Like uncovering a spiral-bound notebook full of junior high poetry, Duke Nukem 3D (1996) is back once again to remind you of what passed for “edgy” in the late 90s. After a half-dozen repackaged versions over the past few years, a sizable anniversary is enough for Gearbox Software, the current stewards of 3D Realm’s 1996 FPS “classic,” to give everyone another chance to re-purchase it.
Including a brand-spanking new lighting system and a fifth episode created by the game’s original level designers, Duke Nukem 3D: 20th Anniversary World Tour manages to play the way you remember the game and thankfully not how it actually was. Nostalgia has a way of scrubbing the rough edges off, and a press of a button shifts the view from the updated lighting to the original’s simplified look to show just how poorly the original’s technology has aged. Removing the technical limitations of the time while retaining the art, geometry, and pixel-work, the full 3D rendering makes this one of the best presentations the title’s ever had, and re-recorded voicework means that John St. John’s vocals for Duke have never sounded gravellier, for better or worse.
Essentially, this is the best version yet of an exceedingly dumb game, like a remastered Blu-Ray edition of a Mystery Science Theater 3000 film. The full 3D rendering of the levels—ironically, for a game with 3D in the title, 3D Realms used something of a “2.5D” system to account for vertical movement—allows you to enjoy the spectacle in all angles, rather than feel hampered by distracting visual artifacts. (To get a sense of what I’m talking about, turn off the updated visuals and look up and down.)
In case you were on the edge of your seat about the fifth episode’s plot implications to Duke Nukem 3D’s Los Angeles-centric storyline: unfortunately, the rest of the world has fallen to the same alien invasion that wracked California during the original campaign. Hopscotching around major world cities, Duke kicks ass, chews bubblegum, and generally destroys anything in his path in London, Moscow, and more. Naturally, the first level of the new episode is an extended weed joke through Amsterdam.
Blasting through each city brings to mind why Duke Nukem 3D felt so notable back in its time—rather than Doom’s (1993) exciting yet abstract level designs, Duke gets to mow down aliens in football stadiums, high-rise apartments, and trashy theaters. You’re able to get a sense of where they are in space, making the levels themselves just as memorable as Duke’s one-liners. Designer Richard “Levelord®” Gray (yes, there is a ® in his nickname) even made a point to include his Moscow apartment in the new level through Russia.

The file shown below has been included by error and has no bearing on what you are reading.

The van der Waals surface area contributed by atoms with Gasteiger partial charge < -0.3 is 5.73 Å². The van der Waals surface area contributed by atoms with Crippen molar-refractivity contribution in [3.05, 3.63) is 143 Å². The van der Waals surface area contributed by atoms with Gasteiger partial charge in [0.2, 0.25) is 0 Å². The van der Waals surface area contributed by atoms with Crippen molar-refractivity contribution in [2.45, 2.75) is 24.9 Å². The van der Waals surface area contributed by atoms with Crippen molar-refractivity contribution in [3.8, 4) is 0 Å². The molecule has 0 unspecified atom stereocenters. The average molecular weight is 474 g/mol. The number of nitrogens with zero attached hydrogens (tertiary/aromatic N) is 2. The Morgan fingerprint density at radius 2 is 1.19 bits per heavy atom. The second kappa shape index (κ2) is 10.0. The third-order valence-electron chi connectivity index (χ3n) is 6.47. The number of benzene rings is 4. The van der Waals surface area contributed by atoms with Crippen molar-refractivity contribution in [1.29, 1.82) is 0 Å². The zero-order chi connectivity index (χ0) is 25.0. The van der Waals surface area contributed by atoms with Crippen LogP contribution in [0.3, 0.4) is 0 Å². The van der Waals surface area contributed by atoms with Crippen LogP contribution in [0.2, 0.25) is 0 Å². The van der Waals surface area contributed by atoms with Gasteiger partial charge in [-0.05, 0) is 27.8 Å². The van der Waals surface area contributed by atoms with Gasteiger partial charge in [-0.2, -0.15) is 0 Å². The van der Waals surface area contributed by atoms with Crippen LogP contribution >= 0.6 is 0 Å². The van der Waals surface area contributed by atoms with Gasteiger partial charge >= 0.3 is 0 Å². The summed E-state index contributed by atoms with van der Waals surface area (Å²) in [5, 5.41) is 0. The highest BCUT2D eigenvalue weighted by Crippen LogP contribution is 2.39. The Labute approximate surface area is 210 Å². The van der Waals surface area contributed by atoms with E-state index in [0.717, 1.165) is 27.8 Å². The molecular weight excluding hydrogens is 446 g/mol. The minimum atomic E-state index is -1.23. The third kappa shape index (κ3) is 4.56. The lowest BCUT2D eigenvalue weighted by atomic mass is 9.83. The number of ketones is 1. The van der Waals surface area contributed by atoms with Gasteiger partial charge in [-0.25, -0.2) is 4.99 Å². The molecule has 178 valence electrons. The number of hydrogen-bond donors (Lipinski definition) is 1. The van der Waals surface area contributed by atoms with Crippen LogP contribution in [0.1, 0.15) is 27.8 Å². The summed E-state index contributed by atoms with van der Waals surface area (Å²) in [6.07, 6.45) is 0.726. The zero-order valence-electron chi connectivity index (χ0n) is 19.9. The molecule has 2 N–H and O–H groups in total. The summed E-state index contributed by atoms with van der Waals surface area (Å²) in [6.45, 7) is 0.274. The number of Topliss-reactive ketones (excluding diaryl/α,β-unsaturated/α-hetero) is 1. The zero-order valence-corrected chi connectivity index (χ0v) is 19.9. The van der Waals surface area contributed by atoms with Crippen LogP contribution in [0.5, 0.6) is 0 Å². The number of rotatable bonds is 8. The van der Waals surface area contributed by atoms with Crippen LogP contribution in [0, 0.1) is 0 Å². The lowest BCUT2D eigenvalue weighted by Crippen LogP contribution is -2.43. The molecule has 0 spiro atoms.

It wouldn’t be a Duke Nukem release without some form of controversy, though World Tour’s particularly tame scandal shows Duke might be mellowing a bit in his old age. Rather than reigniting some brand of moral panic, Gearbox has riled the fanbase by being too conservative with World Tour. As with nearly any popular PC game of the era, there was a flood of bargain-bin add-ons, mods, and additional bits of Nukem-flavored flotsam and jetsam that were available to bolt onto the original game. While most of the semi-official content was collected in previous releases of the game (which have since been pulled from digital marketplaces), nearly all of it has been excised for World Tour’s more streamlined, straightforward package. What we’re left with is a polished rehash that should stand as a suitable release of a notorious FPS for at least another decade—until the next re-release, that is.
Considering that Duke’s original sidescrolling DOS adventures have been all but forgotten, and Duke Nukem Forever’s harrowing 15-year-long development cycle resulted in possibly the nadir of the medium as a whole, maybe this release should serve as both a victory lap and tombstone for ole Duke. We don’t need more from him, and while there’s still some tawdry amusement to be had in those classless one-liners, he is best left to the pile of childhood obsessions. There’s a reason I stopped writing poetry after junior high, and I’m certainly in no hurry to read any of it aloud.
Duke Nukem 3D: 20th Anniversary World Tour is available on Xbox One, PlayStation 4, and Windows.